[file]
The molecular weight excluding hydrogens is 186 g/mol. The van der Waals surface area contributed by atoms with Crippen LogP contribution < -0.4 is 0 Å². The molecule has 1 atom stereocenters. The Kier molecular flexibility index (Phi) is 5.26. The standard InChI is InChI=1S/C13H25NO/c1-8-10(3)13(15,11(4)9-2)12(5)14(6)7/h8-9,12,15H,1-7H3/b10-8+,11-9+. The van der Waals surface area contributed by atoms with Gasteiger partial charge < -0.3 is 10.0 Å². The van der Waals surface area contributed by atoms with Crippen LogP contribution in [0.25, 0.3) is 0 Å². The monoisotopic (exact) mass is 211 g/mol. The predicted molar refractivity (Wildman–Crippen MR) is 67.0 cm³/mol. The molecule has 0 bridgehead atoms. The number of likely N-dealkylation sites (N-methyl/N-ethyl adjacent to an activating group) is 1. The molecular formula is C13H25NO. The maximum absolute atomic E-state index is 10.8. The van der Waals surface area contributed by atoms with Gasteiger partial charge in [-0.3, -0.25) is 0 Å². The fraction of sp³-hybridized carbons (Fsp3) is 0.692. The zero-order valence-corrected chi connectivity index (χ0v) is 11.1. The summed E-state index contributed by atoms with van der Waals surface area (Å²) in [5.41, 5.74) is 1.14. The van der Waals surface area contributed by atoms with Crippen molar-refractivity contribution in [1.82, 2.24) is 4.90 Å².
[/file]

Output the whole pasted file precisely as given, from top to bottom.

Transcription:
The molecular weight excluding hydrogens is 186 g/mol. The van der Waals surface area contributed by atoms with Crippen LogP contribution < -0.4 is 0 Å². The molecule has 1 atom stereocenters. The Kier molecular flexibility index (Phi) is 5.26. The standard InChI is InChI=1S/C13H25NO/c1-8-10(3)13(15,11(4)9-2)12(5)14(6)7/h8-9,12,15H,1-7H3/b10-8+,11-9+. The van der Waals surface area contributed by atoms with Gasteiger partial charge < -0.3 is 10.0 Å². The van der Waals surface area contributed by atoms with Crippen LogP contribution in [0.25, 0.3) is 0 Å². The monoisotopic (exact) mass is 211 g/mol. The predicted molar refractivity (Wildman–Crippen MR) is 67.0 cm³/mol. The molecule has 0 bridgehead atoms. The number of likely N-dealkylation sites (N-methyl/N-ethyl adjacent to an activating group) is 1. The molecular formula is C13H25NO. The maximum absolute atomic E-state index is 10.8. The van der Waals surface area contributed by atoms with Gasteiger partial charge in [-0.3, -0.25) is 0 Å². The fraction of sp³-hybridized carbons (Fsp3) is 0.692. The zero-order valence-corrected chi connectivity index (χ0v) is 11.1. The summed E-state index contributed by atoms with van der Waals surface area (Å²) in [5.41, 5.74) is 1.14. The van der Waals surface area contributed by atoms with Crippen molar-refractivity contribution in [1.82, 2.24) is 4.90 Å².